Credit: Straits Times










The architecture of the interior is simple and clean, with usage of white walls with wooden fixtures and floor. The roof has been fitted with glass panels with a reflective pool above, which provides natural lighting. This is a good move to reduce energy consumption of the National Gallery Singapore. Look! We have a surprise guest coming to visit the National Gallery as well! Do not be alarmed as the two buildings were previously home to many of our feathered friends such as pigeons and swallows and some of them still call this place their home.



Once you go up to the rooftop, you will be greeted by a spectacular view, featuring the glass reflective pool and the new Supreme Court is in the background with its distinctive UFO-like structure.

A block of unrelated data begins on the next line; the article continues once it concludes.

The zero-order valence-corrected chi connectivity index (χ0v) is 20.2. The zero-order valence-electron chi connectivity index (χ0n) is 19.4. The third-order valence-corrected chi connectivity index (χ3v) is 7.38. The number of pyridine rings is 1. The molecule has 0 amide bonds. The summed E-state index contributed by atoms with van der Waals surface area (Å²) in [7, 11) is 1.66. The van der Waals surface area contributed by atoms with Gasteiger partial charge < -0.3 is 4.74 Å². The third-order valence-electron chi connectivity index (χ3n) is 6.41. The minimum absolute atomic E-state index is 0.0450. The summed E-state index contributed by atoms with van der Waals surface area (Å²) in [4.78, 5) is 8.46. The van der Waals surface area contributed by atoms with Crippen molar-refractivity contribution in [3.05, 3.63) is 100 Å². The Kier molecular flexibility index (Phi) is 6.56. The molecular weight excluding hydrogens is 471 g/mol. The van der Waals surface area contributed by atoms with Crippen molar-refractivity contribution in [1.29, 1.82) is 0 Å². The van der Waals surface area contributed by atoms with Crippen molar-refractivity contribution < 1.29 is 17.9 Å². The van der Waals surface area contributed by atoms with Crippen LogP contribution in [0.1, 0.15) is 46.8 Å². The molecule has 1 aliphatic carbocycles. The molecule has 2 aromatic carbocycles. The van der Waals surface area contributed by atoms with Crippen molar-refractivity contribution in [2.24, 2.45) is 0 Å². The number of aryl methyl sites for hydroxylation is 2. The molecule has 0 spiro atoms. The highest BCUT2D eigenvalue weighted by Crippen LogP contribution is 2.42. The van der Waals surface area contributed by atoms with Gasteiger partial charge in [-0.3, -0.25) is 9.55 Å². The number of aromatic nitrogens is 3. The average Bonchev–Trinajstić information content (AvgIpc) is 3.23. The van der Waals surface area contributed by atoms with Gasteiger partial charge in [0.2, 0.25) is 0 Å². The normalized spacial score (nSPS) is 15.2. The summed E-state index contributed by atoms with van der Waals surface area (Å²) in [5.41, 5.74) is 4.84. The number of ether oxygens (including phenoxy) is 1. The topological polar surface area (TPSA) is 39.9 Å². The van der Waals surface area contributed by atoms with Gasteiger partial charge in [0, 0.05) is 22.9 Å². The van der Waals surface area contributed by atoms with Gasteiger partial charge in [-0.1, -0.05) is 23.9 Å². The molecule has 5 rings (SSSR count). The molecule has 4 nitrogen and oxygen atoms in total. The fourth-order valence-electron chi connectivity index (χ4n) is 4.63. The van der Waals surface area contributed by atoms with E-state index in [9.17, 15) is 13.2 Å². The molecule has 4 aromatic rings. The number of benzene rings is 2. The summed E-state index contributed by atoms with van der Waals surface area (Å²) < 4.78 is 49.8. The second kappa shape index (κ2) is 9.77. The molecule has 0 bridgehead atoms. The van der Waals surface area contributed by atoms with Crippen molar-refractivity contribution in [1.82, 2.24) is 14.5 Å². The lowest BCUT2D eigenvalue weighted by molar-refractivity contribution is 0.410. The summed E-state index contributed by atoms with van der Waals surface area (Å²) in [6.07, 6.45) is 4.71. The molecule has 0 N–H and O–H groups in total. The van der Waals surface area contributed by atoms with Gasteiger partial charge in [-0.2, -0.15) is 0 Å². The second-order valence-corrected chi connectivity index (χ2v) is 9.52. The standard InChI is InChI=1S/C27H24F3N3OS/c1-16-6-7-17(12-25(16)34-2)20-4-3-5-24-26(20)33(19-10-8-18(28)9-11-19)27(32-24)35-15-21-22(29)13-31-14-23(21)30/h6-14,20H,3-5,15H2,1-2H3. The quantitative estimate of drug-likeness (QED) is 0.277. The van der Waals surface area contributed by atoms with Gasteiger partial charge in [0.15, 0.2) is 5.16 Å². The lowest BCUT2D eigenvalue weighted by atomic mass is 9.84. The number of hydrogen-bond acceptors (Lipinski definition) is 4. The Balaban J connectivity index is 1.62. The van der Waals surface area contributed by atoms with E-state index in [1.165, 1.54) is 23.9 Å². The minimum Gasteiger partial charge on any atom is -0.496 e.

The dome of the Former Supreme Court as seen from the rooftop


The skyline of Singapore's CBD, with the Victoria Theatre and Concert Hall in the foreground being towered by the skyscrapers at the back, such as One Raffles Place and UOB Plaza One.



This reminds me of tree branches or like the same structure that is supporting the glass roof of ION Orchard. Look at how tiny these people are as compared to the structure of the building.




  


Looks like someone's home! Let's not disturb!


The symbolic white-font "Naked Museum" block 


How can I miss out on a photo opportunity for keep sake?

   



The Grand Old Rotunda Library is being restored and looks very photo-worthy!



How about a more artsy shot?



The clean and simple feel is being exemplified throughout the whole National Gallery, even the staircase are wide and simple.


Let's have a game of chess on the floor! 



Waffle anyone?




Let's head to the outdoor patio for some fresh air!



This is probably the next most Instagrammable staircase in Singapore! Photographers and Instagrammers time to get ready your cameras and mobile phones this coming November!